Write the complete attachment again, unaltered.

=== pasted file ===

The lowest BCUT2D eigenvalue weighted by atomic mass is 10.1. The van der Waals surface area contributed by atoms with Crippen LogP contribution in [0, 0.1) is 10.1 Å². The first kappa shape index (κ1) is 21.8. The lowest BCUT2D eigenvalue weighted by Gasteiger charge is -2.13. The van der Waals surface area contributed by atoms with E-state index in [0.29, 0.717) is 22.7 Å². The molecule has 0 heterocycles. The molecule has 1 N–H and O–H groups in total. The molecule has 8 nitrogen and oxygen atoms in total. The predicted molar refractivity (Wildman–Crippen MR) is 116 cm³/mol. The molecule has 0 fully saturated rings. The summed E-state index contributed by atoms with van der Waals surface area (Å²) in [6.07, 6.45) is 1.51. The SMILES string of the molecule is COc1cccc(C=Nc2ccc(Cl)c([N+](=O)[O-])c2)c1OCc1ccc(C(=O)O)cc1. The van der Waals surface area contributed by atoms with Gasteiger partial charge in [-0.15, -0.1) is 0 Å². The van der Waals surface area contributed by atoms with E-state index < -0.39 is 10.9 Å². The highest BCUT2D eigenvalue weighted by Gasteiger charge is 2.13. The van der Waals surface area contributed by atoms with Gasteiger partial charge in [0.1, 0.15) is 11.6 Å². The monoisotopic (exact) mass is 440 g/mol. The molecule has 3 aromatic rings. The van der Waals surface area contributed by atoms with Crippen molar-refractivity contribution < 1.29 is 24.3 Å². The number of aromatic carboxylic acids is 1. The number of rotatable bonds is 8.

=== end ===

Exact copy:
The lowest BCUT2D eigenvalue weighted by atomic mass is 10.1. The van der Waals surface area contributed by atoms with Crippen LogP contribution in [0, 0.1) is 10.1 Å². The first kappa shape index (κ1) is 21.8. The lowest BCUT2D eigenvalue weighted by Gasteiger charge is -2.13. The van der Waals surface area contributed by atoms with E-state index in [0.29, 0.717) is 22.7 Å². The molecule has 0 heterocycles. The molecule has 1 N–H and O–H groups in total. The molecule has 8 nitrogen and oxygen atoms in total. The predicted molar refractivity (Wildman–Crippen MR) is 116 cm³/mol. The molecule has 0 fully saturated rings. The summed E-state index contributed by atoms with van der Waals surface area (Å²) in [6.07, 6.45) is 1.51. The SMILES string of the molecule is COc1cccc(C=Nc2ccc(Cl)c([N+](=O)[O-])c2)c1OCc1ccc(C(=O)O)cc1. The van der Waals surface area contributed by atoms with Gasteiger partial charge in [-0.15, -0.1) is 0 Å². The van der Waals surface area contributed by atoms with E-state index < -0.39 is 10.9 Å². The highest BCUT2D eigenvalue weighted by Gasteiger charge is 2.13. The van der Waals surface area contributed by atoms with Gasteiger partial charge in [0.1, 0.15) is 11.6 Å². The monoisotopic (exact) mass is 440 g/mol. The molecule has 3 aromatic rings. The van der Waals surface area contributed by atoms with Crippen molar-refractivity contribution < 1.29 is 24.3 Å². The number of aromatic carboxylic acids is 1. The number of rotatable bonds is 8.